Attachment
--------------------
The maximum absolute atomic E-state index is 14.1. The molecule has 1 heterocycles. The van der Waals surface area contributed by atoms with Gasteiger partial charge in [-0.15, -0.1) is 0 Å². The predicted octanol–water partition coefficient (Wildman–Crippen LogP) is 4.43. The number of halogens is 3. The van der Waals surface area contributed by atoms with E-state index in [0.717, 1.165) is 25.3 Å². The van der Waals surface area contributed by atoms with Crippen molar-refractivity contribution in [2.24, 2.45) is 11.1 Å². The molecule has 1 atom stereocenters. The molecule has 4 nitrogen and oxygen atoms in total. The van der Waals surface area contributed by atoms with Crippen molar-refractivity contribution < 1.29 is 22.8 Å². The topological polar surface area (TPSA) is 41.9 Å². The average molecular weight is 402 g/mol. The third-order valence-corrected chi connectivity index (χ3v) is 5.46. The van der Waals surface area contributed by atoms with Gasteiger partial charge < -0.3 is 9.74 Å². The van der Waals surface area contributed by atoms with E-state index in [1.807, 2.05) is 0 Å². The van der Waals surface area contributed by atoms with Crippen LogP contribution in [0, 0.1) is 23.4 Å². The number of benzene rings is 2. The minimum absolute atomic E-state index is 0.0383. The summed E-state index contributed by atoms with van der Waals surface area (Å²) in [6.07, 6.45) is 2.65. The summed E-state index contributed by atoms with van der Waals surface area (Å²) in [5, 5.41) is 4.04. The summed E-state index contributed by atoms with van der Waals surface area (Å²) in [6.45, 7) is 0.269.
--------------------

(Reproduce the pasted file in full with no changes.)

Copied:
The maximum absolute atomic E-state index is 14.1. The molecule has 1 heterocycles. The van der Waals surface area contributed by atoms with Gasteiger partial charge in [-0.15, -0.1) is 0 Å². The predicted octanol–water partition coefficient (Wildman–Crippen LogP) is 4.43. The number of halogens is 3. The van der Waals surface area contributed by atoms with E-state index in [0.717, 1.165) is 25.3 Å². The van der Waals surface area contributed by atoms with Crippen molar-refractivity contribution in [2.24, 2.45) is 11.1 Å². The molecule has 1 atom stereocenters. The molecule has 4 nitrogen and oxygen atoms in total. The van der Waals surface area contributed by atoms with Crippen molar-refractivity contribution < 1.29 is 22.8 Å². The topological polar surface area (TPSA) is 41.9 Å². The average molecular weight is 402 g/mol. The third-order valence-corrected chi connectivity index (χ3v) is 5.46. The van der Waals surface area contributed by atoms with Gasteiger partial charge < -0.3 is 9.74 Å². The van der Waals surface area contributed by atoms with E-state index in [1.807, 2.05) is 0 Å². The van der Waals surface area contributed by atoms with Crippen LogP contribution in [0, 0.1) is 23.4 Å². The number of benzene rings is 2. The minimum absolute atomic E-state index is 0.0383. The summed E-state index contributed by atoms with van der Waals surface area (Å²) in [6.07, 6.45) is 2.65. The summed E-state index contributed by atoms with van der Waals surface area (Å²) in [5, 5.41) is 4.04. The summed E-state index contributed by atoms with van der Waals surface area (Å²) in [6.45, 7) is 0.269.